Human

Joy is not all ponies and rainbows

The last two posts make it sound like choosing happiness is easy – just a matter of programming ourselves to always do so. Let’s be realistic, and not buy completely into the hype.

First of all, many people are playing life on “hard mode,” as they fight chemical dependencies, depression, or other neurological illnesses. Those require more than a personal choice. They require professional treatment, sustainable management, and the joyful support of friends. The choice is often to recognize and accept those requirements, and to take action.

Secondly, while we can reprogram our lizard brains with some success, it’s not a panacea for all emotional reactions. We get annoyed, we anger, we feel helpless, we worry, we mourn. That’s as it should be.

Finally, it’s hard. We’re not only fighting evolution, we’re fighting our own learned habits. We are constantly tempted to enjoy the short-term “joy” of recreational complaining, of vengeance, of being the victim, of blaming others. (The Internet is built on those instant dopamine hits.) It’s the easy path with a quick reward, but one that sets us on a programmed path for long-term unhappiness.

Optimism is not the opposite of realism. We can expect the best while preparing for the worst. We can seek joy in hard work. We can look for happiness in the face of suffering.

Finding joy can be hard. If it were easy, it wouldn’t be worth it.

Human

Owning happiness

There’s a (possibly apocryphal) story that a motivational speaker gave which has stuck with me over the years. It goes something like this:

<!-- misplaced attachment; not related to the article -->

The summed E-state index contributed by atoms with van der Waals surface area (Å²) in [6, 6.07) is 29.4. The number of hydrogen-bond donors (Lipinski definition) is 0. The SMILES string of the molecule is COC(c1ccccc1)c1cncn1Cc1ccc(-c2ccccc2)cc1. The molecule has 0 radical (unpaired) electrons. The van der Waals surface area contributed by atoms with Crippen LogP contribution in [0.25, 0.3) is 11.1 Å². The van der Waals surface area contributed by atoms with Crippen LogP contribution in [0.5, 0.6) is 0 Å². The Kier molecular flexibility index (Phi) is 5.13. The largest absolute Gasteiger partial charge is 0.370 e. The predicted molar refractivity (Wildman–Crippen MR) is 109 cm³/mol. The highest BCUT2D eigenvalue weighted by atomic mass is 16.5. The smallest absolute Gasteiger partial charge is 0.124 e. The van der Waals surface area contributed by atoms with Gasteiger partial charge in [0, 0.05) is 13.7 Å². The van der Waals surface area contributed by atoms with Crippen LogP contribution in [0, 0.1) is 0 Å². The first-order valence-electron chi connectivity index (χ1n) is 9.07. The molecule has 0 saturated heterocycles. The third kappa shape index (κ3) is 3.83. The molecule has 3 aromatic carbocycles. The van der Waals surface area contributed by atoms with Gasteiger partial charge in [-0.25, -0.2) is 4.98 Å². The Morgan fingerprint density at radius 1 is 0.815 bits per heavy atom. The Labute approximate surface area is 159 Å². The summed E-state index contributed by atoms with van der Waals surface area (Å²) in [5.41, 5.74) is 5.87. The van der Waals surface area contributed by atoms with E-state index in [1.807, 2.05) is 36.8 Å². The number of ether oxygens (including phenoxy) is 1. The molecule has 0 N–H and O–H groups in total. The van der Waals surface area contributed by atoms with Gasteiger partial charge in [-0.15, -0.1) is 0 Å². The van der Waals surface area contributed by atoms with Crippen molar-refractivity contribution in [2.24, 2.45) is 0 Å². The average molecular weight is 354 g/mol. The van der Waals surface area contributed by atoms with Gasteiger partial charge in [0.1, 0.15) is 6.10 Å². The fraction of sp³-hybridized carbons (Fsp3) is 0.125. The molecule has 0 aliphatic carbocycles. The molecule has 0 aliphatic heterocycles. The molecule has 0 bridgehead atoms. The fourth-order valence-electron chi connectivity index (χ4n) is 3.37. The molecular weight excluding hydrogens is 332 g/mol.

“I have a friend who I think was the happiest guy in the world. When people asked him, ‘How are you?’ he would respond, ‘I’m great! Because I’m happy. I’m the happiest I’ve ever been. If I were any happier, there’d be two of me!’ It wasn’t an act, either – he was genuinely, authentically happy. He was always a ray of sunshine, and he brightened up everyone’s day.

“One day I got some terrible news. My friend had been in a car accident. Several bones were broken. He would probably be in the hospital for weeks recovering. Just a horrible, horrible event. So I went over to the hospital to see him. I said to him somberly, how are you doing? Without delay he said, ‘I’m great! Because I’m happy. I’m the happiest I’ve ever been. If I were any happier, there’d be two of me!’

“I couldn’t believe it, and he explained: My happiness is a choice. Bad things happen that we can’t control. I’ve chosen to be happy. It’s easy to choose that when things are going well. I choose to be happy even when they’re not.’ ”

Whether or not this extreme case of a story is true, it’s an admirable, aspirational philosophy. We may not all be able to follow it, but we can all remember it the next time choosing happiness is hard.